“[…] Gary Lineker, an accomplished former footballer for England, tweeted that the government set out an ‘immeasurably cruel policy being directed at the most vulnerable people in language that is not dissimilar to that used by Germany in the 30s’.
“One sympathetic piece in The Guardian (UK) suggested that Gary can become Britain’s social conscience. It’s obvious to me that he can’t, because it’s in conflict with his role at the BBC.
“[…] This issue goes beyond the BBC. Media from New York Times to those in small markets like ours have struggled to identify where the lines are…”
The following guest column on the BBC versus Gary Lineker was submitted to Wired868 by Orin Gordon, a former BBC journalist, presenter and editor who can be reached at firstname.lastname@example.org:
In the old days of BBC TV’s and Britain’s most famous football highlights show, Match of the Day, viewers were told, as scores from upcoming matches under review flashed on the screen, that: “if you don’t want to know the score, look away now”.
That way they could preserve all of the suspense of a game which ended hours earlier, and pretend that the three-minute 11pm edit gave them all of the thrills of watching it live.
There’s been a lot of willful averting of eyes and pretending in the case of Gary Lineker, the BBC’s highest paid employee, one of its highest profile talents and the show’s lead presenter. The pretense here is that Lineker can say whatever he likes on social media despite being all of those things to one of the world’s leading news institutions.
Let’s back up a bit. The UK government had announced a policy of detention and expulsion of undocumented migrants, including asylum seekers.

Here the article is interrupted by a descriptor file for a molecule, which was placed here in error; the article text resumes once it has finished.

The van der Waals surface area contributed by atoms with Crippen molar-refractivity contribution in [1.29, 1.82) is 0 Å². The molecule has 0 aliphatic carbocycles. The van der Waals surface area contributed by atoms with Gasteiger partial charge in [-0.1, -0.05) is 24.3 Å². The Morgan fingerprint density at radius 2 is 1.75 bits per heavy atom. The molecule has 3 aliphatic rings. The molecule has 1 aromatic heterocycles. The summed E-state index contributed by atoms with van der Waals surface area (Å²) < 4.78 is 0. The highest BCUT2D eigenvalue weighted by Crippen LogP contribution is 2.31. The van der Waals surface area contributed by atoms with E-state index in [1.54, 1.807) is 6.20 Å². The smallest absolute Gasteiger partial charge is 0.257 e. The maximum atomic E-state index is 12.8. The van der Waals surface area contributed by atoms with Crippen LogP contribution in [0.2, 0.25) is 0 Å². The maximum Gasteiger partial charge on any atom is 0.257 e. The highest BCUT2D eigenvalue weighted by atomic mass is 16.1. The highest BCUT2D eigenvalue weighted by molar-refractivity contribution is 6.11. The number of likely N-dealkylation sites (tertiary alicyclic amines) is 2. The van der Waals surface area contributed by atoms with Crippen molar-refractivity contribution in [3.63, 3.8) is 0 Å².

“If they come here illegally, it will result in their detention and swift removal,” Prime Minister Rishi Sunak said. The policy contravenes the UK’s signed commitment to a 1951 international convention on refugees.
The Conservative government was pleasing its base—long concerned about people coming in from all parts to box bread out of their mouth. That fear was one of the main drivers of Britain’s exit from the European Union, which was finalised on 31 January 2020.
Lineker, an accomplished former footballer for England, tweeted that the government set out an “immeasurably cruel policy being directed at the most vulnerable people in language that is not dissimilar to that used by Germany in the 30s”.
One sympathetic piece in The Guardian (UK) suggested that Gary can become Britain’s social conscience. It’s obvious to me that he can’t, because it’s in conflict with his role at the BBC.
BBC director general Tim Davie thought so too, and took him off the air until he and his BBC bosses could work out where the lines are between opinionated social media commentary and preserving the editorial integrity of the news institution. Yesterday Davie reversed that decision, reinstated Lineker and apologised to BBC viewers. Davie blinked and looked away.
Lineker recognised his power. He could stare down a weak DG more concerned about keeping his job than being driven by principle. Davie was right to confront Lineker, because the BBC needs to untangle the inconsistencies over its social media policies.